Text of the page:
Lawyers

To find a lawyer in your area who specializes in elder law, contact the National Academy of Elder Law Attorneys at www.naela.org/.

Long-Term Care Insurance

Genworth offers a website tool where you can find the median long-term care costs in your state and city at https://www.genworth.com/about-us/industry-expertise/cost-of-care.html.

The best website to understand this type of insurance is LongTermCare.gov at https://longtermcare.acl.gov/costs-how-to-pay/what-is-long-term-care-insurance/.

Federal government retirees should examine the Federal Long Term Care Insurance Program at https://www.opm.gov/healthcare-insurance/long-term-care/.

For information on the Long-Term Care Partnership Program, visit https://www.ltcfeds.com/.

Companies still offering long-term care insurance policies include Northwestern Mutual Life, New York Life, Mass Mutual, Genworth and Mutual of Omaha.

CCRCs: Find the Right Continuing Care Retirement Community for Yourself Or a Loved One at https://www.amazon.com/gp/product/1480111805.

Medicare

Best book about Medicare, and it’s free: https://www.medicare.gov/pubs/pdf/10050-Medicare-and-You.pdf.

For forms, https://www.cms.gov/Medicare/CMS-Forms/CMS-Forms/Downloads/CMS-L564E.pdf.

To calculate your penalty if you didn’t enroll in Medicare Part D when first eligible: http://www.waughagency.com/2013/11/medicare-part-d-penalty-calculator/.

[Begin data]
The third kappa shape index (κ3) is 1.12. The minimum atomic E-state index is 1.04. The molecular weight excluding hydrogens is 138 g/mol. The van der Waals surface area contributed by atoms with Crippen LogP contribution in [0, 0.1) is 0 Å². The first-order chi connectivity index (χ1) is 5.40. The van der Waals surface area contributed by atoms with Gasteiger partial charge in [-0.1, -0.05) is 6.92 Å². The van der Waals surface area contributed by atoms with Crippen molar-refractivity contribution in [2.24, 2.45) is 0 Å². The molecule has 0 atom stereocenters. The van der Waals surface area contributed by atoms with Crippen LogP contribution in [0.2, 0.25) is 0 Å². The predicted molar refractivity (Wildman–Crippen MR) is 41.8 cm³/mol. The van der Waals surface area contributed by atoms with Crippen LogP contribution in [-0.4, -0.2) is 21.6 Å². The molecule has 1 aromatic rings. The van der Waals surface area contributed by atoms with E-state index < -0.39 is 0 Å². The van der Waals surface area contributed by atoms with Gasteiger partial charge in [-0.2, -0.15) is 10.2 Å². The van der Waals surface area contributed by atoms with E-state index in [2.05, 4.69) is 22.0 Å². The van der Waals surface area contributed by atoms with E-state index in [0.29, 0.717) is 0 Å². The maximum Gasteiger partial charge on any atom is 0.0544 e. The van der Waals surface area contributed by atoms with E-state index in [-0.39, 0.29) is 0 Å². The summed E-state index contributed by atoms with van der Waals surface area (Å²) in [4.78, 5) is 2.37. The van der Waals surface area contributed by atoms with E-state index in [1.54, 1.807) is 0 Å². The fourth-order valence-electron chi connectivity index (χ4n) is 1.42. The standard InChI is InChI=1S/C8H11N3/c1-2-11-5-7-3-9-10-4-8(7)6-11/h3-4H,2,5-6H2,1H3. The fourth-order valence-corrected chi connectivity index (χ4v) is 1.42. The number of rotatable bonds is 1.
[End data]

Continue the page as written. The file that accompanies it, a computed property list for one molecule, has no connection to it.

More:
For help with Medicare questions, use your free state health insurance assistance program (SHIP) at https://www.shiptacenter.org/.

Mind

Details on the ACTIVE study are available at
https://www.brainhq.com/world-class-science/published-research/active-study.

A summary of the MIND diet rules and suggested menus are available at http://www.canadianliving.com/health/prevention-and-recovery/article/mind-diet-a-new-way-to-prevent-alzheimer-s.

PACE

PACE stands for Program of All-Inclusive Care for the Elderly.

To see if there’s a PACE program in your area, visit http://www.npaonline.org/pace-you/find-pace-program-your-neighborhood.

Pensions

Learn what’s happening with laws and where to get help at
http://www.pensionrights.org/.

Reverse Mortgage

For federal government-backed loans, visit https://portal.hud.gov/hudportal/HUD?src=/program_offices/housing/sfh/hecm/hecmhome.

Social Security

Here’s the Social Security website: https://www.ssa.gov/.

Here’s the Social Security chart showing at what age you qualify for full retirement benefits:
https://www.ssa.gov/planners/retire/agereduction.html.

Here are their online calculators for various scenarios:
https://www.ssa.gov/planners/benefitcalculators.html

Taxes

Kiplinger’s magazine has a website that compares the entire tax picture of states at http://www.kiplinger.com/tool/retirement/T055-S001-state-by-state-guide-to-taxes-on-retirees/.

Veterans Benefits

Get started at http://www.benefits.va.gov/benefits/.

The National Council for Aging Care offers another comprehensive guide on military veteran benefit options at http://www.aging.com/complete-guide-for-veteran-seniors/.

Volunteer

If you want to volunteer but don’t know where to start, https://www.volunteermatch.org/ lists openings from groups of all causes. No matter what skills or interests you have, there’s a group that needs you.